3.              Set up a place to write.  It can be anywhere that is not too noisy and not apt to create too many distractions—from a dedicated room with an antique desk and a view of the ocean to a small table and chair in the corner of the kitchen.  Stephen King wrote his first best seller at a small table in his service porch by the washing machine.  It doesn't matter where, but you need a special place that will accommodate a computer if that is what you write on, or a notebook and pen, a chair and enough light to see.
4.              This may be the most important step.  Buy or get out an existing calendar, put it on your writing table or tack or tape it to the wall above your table, and write on it each time you have scheduled to write for that first month—in large letters and numbers, maybe even in red, and check it off later when you've done it.
5.              Now, treat yourself to something you enjoy, but don't do often, that you can afford—a massage, a walk by yourself or with a loved one in a peaceful setting, an ice cream cone, a movie—you get the point.  When you finish, pick a quiet place to sit down, and promise yourself that you will keep these appointments you have made to write just as if they were doctor's appointments or job interviews.  Tell yourself they are among the most important appointments you have ever had in your life.  They are, if it is important to you to write.  And you are not fooling yourself; they are appointments—appointments with yourself, the most important person in your world.
6.              Before your first writing appointment, pick a topic to write on for your first scheduled writing.  It can be anything, and if nothing comes to mind, Google "writing prompts" or "writing topics", if you have to.  But it can be anything—my first kiss, my last kiss, cornbread, I remember…., I don't remember…., my mother, my father, what is most important to me, what I love, what I hate.  Anything!  Repeat this process before each time you sit down to write.  Don't wait until the time comes for your appointment.
7.              When the time comes, get a timer or stopwatch, set it for the time you have set aside and put it on your table.  If you don't want to see it while you write, turn it away from you.  Sit down.  Pick up your pen or turn on your computer.  And start writing.  Keep your hand moving on the page or your fingers moving on the keyboard.  Don't stop until your timer or stopwatch goes off.  Start over at the beginning if you have to.  Don't worry that you are not staying on the topic.  Right whatever comes into your head--funny, tragic, sad, detailed, whatever.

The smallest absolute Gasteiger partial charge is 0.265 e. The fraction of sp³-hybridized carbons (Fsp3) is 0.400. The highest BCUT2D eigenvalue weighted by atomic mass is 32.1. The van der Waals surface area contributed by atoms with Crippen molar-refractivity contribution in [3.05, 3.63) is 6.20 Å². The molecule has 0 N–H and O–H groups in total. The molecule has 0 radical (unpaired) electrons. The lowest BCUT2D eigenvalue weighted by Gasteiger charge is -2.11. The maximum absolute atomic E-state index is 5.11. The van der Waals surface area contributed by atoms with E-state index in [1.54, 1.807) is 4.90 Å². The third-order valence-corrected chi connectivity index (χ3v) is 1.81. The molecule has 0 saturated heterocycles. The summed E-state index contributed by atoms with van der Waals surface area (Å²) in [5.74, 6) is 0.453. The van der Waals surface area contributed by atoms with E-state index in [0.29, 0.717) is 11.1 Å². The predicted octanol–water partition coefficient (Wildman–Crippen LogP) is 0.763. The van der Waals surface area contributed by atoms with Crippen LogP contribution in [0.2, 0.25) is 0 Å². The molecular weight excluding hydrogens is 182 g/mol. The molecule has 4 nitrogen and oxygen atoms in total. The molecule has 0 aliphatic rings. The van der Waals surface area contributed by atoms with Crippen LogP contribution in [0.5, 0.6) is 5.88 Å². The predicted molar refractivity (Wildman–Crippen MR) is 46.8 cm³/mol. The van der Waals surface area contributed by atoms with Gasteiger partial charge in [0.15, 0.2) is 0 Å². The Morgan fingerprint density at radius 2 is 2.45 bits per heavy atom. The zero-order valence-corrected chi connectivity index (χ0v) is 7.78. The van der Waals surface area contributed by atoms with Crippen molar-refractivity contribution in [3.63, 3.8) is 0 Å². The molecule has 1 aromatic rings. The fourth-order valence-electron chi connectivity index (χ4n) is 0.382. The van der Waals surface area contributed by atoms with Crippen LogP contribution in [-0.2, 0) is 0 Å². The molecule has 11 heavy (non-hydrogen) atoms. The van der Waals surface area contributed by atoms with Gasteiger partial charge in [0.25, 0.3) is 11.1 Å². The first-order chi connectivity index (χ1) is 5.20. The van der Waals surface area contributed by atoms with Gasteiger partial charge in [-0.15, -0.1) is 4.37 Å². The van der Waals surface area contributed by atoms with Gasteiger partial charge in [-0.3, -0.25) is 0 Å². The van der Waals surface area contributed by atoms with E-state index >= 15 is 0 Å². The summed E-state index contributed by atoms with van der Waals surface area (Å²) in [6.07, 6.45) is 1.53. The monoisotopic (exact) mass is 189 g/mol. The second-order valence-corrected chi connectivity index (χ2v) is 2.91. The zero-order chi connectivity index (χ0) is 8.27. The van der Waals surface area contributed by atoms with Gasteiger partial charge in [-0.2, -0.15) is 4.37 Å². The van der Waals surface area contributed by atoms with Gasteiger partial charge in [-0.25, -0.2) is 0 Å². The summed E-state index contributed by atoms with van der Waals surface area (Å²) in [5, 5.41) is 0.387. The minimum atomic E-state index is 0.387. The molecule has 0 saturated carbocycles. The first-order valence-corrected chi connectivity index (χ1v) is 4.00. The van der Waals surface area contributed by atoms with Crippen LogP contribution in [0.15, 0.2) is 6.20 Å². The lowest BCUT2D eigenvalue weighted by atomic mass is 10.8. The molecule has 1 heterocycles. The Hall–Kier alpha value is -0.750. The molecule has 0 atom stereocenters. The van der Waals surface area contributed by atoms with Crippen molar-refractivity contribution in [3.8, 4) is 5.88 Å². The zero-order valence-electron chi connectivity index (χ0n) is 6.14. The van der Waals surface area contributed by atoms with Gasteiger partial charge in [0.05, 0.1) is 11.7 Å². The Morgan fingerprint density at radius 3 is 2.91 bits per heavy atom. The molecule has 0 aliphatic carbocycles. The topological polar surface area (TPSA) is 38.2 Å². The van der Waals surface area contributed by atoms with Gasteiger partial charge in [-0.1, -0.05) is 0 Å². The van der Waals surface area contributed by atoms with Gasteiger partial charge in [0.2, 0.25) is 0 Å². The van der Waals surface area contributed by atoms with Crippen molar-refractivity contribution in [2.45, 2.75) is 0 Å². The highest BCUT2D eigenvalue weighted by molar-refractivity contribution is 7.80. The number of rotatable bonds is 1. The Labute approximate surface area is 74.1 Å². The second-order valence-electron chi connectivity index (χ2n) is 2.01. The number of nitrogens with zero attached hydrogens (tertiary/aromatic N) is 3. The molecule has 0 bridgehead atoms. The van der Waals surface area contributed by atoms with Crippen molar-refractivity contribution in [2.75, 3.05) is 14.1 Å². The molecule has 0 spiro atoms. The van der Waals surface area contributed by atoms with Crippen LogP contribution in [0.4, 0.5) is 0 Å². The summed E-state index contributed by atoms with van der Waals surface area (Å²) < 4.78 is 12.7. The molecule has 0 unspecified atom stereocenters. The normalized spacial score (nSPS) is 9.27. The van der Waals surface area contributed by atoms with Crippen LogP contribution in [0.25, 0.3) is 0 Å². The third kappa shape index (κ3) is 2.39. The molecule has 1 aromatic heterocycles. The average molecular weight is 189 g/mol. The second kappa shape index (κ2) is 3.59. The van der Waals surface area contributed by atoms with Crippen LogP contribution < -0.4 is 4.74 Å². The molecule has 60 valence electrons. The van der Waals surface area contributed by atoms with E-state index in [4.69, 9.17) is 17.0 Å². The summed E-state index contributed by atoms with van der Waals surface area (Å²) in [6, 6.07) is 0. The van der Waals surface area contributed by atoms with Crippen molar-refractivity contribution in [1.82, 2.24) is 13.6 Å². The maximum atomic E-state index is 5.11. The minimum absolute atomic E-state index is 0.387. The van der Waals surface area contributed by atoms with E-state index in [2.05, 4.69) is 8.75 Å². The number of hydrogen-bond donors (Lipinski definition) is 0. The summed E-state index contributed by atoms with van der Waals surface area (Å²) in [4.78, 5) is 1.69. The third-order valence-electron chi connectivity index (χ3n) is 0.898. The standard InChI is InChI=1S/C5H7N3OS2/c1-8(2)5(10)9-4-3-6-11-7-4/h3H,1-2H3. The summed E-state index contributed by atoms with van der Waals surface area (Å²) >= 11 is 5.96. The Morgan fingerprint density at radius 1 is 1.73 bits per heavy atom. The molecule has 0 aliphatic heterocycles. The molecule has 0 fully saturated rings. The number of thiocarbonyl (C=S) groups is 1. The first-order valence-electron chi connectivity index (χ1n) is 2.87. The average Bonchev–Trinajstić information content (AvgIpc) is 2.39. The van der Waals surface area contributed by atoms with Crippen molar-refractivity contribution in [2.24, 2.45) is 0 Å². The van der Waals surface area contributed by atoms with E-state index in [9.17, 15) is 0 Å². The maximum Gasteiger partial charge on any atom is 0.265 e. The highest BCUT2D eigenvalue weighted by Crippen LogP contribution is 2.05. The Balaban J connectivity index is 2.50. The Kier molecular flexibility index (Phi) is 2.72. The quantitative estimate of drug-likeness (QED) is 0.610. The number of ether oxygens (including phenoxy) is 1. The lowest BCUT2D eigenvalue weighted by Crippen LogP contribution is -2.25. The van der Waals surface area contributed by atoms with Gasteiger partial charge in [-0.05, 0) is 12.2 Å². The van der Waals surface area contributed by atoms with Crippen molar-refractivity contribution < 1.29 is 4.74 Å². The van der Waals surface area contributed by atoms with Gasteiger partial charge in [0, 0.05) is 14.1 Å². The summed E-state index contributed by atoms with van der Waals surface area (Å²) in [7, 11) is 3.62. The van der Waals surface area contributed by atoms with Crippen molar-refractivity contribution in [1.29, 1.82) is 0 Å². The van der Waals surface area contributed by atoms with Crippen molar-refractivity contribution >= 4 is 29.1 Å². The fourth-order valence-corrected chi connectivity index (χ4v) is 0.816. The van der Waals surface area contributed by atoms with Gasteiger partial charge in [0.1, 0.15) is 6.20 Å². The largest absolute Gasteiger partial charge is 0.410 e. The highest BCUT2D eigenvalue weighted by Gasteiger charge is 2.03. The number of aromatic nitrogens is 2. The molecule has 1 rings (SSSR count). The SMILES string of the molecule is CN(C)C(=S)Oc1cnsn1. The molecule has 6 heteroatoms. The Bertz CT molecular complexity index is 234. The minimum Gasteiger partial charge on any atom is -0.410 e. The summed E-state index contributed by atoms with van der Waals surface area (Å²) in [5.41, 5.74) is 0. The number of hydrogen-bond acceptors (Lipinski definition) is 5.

Do not read what you wrote, at least, not for a long time afterwards.  I can assure you that most of it will be crap, but eventually there will be some gems there.
After the first month, if it is realistic, increase the number of sessions per week that you write, and increase the amount of time, slowly, gradually, and if and only if it is realistic.  Most published writers write no more than one to three hours per day.  Think about it: if you write one page a day, five days a week, or three pages a day, three times a week, you will have a book in a year, or less.  After a few months, read what you have written.  You will be surprised how good some of it is—and how bad some of it is.  That's okay.
One other tip, I would like to pass along.  Once you have established the routine—and it is a routine—of writing regularly, reach out to other writers and schedule writing practice with them on a weekly or even monthly basis if that is what is realistic.  If you don't know any writer's, post on Craig's List; search for writers’ groups in your area.  I can almost guarantee you will find writer’s groups this way, unless you live in the Mojave Desert, and probably even then.  Read aloud to each other what you have written—always with the understanding that anyone can decline to read aloud if he or she wishes.  This practice will help you continue writing.  It is harder to break an appointment with somebody else who is counting on you than to break one with yourself.  And if you can, pick a pleasant place, a café you like, a courtyard, a garden.
Finally, for more inspiration on motivating you to write regularly, read Natalie Goldberg's books, Writing Down the Bones, Thunder and Lightning and Wild Mind.
-Boyd Lemon is the author of "Digging Deep: A Writer Uncovers His Marriages," a memoir about the author's journey to understand his role in the destruction of his three marriages.  Available in paperback and ebook editions on, and by order from your local bookstore.  Information, excerpts and reviews: